Tuesday, June 3, 2008

On a rainy weekend...

I've just seen a whole slew of horror movies over the last several days (it's what happens when it rains here...) so I thought I'd put up some reviews/suggestions. Most of these I have seen before but perhaps not everyone has, so here goes:

First up: Fingerprints (2006)

Now with a DVD cover like this one, you'd think this would be killer scary, right?
Well..... it didn't suck. But it wasn't especially scary. Rather like a mystery - or maybe slightly better than a saturday night Sci-Fi Channel premiere.
There were a few spooky elements though, and perhaps I am desensitized and not much creeps me out anymore.

"Fingerprints" is actually based on an supposed urban legend out of Texas about a school bus accident in which a train hits a stalled bus on the tracks and all the children inside die. Nice premise, eh?
Story goes that if you stop your car at the tracks and put it in neutral, the ghosts of the children will push your car across the tracks and out of harm's way. If you are a savvy ghost hunter, you will sprinkle baby powder on your bumper and soon after, discover the fingerprints of the kids. Cool!

I liked the main character, Melanie, played by Leah Pipes (whom I had never heard of until now but apparently she has done some Disney tv or the likes). She was completely believable and a good actress. Mel has just gotten out of rehab (which was some kind of 'outward bound' thing for troubled teens - we should all be so lucky) and has come home to live with her small-town, recently relocated parents. (They never say - did she cause such a drug-induced ruckus that the folks had to leave town?)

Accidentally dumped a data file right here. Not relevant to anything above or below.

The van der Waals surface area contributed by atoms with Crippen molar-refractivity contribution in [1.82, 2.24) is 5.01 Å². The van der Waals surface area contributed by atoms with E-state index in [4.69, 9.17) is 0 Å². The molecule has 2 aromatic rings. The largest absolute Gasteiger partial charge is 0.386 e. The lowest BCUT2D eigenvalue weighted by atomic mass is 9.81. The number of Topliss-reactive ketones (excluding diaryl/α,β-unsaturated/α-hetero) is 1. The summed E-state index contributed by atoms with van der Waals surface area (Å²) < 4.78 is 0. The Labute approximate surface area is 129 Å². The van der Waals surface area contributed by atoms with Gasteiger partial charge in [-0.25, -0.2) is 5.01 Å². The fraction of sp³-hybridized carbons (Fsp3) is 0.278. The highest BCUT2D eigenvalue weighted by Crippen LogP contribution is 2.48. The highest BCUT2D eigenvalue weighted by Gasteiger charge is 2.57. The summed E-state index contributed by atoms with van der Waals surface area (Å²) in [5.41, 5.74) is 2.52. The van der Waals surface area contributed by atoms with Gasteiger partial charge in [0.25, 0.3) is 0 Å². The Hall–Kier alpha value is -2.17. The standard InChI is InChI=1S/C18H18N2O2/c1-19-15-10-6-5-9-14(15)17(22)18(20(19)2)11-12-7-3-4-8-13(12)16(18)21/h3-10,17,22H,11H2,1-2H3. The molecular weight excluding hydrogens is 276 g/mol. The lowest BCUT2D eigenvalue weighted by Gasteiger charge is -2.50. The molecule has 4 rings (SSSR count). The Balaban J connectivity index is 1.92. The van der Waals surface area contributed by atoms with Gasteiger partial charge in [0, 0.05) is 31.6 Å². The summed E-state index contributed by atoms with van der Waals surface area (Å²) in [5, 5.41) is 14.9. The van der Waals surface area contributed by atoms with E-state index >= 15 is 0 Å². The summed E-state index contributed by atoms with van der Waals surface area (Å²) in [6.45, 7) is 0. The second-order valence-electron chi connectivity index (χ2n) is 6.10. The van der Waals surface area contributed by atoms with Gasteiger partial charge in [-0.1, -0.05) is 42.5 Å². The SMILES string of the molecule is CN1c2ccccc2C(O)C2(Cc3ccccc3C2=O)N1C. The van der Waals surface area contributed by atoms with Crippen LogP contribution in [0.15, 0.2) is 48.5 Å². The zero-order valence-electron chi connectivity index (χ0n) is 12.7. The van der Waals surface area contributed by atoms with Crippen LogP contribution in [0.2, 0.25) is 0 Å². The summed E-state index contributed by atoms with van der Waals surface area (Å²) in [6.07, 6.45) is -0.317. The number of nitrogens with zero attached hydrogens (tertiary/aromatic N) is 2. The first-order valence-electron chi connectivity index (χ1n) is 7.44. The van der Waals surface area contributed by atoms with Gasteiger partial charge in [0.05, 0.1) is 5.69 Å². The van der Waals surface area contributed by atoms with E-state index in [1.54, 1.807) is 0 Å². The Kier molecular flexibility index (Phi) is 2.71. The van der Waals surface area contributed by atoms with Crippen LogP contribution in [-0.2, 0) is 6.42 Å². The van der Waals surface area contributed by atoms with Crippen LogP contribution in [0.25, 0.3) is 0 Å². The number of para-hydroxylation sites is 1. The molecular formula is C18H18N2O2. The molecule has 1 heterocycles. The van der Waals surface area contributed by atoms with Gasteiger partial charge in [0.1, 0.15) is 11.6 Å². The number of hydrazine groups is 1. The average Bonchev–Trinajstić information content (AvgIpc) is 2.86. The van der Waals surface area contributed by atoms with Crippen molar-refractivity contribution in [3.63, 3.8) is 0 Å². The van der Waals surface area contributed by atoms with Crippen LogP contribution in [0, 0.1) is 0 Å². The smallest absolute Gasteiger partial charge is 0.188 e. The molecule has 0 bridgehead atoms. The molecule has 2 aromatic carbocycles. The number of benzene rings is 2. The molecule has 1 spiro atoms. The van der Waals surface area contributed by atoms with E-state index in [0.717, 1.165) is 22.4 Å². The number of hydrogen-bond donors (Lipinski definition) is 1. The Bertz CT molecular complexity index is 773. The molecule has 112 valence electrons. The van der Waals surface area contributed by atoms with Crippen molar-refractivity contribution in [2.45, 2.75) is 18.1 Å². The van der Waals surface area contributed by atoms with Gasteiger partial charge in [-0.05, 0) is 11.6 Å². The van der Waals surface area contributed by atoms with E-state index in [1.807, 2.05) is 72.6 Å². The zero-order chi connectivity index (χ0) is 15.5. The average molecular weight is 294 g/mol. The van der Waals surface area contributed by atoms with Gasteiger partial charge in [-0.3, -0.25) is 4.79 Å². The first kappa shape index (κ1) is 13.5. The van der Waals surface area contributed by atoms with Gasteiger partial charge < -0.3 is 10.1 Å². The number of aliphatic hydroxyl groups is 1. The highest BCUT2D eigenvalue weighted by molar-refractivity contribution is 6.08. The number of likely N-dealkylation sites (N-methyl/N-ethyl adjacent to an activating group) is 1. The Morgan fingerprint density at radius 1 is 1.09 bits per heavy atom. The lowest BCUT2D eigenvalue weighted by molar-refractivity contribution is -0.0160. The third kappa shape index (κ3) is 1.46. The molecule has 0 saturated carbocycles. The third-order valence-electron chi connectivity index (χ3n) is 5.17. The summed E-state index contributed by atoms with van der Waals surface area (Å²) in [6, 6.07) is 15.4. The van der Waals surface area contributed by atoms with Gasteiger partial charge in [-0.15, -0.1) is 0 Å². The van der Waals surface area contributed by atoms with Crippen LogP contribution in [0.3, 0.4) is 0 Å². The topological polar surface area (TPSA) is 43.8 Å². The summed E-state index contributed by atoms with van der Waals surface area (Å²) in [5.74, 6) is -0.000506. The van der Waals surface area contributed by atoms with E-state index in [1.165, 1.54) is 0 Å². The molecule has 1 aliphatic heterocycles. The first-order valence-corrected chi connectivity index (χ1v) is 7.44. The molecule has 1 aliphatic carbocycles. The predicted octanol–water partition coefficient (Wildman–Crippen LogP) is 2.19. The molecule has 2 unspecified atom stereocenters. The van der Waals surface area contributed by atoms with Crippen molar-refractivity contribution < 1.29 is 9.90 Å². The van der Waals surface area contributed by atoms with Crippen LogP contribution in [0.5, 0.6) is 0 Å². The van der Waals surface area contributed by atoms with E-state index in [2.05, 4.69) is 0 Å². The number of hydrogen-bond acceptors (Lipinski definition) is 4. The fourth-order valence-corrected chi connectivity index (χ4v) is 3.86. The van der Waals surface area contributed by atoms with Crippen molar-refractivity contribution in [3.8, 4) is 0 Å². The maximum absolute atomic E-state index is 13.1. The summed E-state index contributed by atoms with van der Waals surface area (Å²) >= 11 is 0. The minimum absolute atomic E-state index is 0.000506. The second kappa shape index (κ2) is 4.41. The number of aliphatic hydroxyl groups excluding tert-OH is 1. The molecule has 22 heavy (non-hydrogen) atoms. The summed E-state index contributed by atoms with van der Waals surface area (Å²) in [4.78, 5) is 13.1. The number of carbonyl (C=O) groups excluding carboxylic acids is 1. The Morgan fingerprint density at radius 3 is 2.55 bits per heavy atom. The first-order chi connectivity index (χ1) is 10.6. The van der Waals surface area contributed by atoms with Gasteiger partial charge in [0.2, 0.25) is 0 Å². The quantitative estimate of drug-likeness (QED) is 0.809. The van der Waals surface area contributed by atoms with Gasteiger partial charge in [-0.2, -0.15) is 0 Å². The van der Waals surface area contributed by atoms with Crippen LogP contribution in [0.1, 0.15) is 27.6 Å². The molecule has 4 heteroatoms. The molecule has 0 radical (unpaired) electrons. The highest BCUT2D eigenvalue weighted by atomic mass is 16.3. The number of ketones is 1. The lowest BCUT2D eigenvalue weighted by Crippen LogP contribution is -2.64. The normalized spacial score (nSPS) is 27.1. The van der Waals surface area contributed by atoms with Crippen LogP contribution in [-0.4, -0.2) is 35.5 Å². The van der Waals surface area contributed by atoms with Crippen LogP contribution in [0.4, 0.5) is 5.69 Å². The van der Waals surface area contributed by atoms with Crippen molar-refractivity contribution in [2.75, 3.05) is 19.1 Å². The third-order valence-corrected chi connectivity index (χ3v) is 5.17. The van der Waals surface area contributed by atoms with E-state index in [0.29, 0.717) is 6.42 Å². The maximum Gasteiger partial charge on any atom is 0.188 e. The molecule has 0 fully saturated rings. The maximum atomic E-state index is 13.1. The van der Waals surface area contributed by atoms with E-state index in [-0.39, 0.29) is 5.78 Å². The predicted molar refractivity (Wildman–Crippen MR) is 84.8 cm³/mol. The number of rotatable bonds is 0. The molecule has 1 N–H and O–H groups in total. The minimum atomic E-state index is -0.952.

Actually, her boyfriend and her were doing drugs and he overdosed and died and she died and came back. So she has some kind of "special feelings" or kinship with the ghostly realm.

Also in the family is Mel's big sister, who in my book looked the same age and nothing like Melanie at all. Crystal (Kristin Cavallari of 'The Hills' fame) plays sis, and she is as wooden an actress as I have seen in quite some time. She just looks pretty... that's about all she can manage.
The mom is a royal unforgiving, untrusting bitch (and fairly bad actress as well) and Dad is a secret sympathizer. There's the family in a nutshell.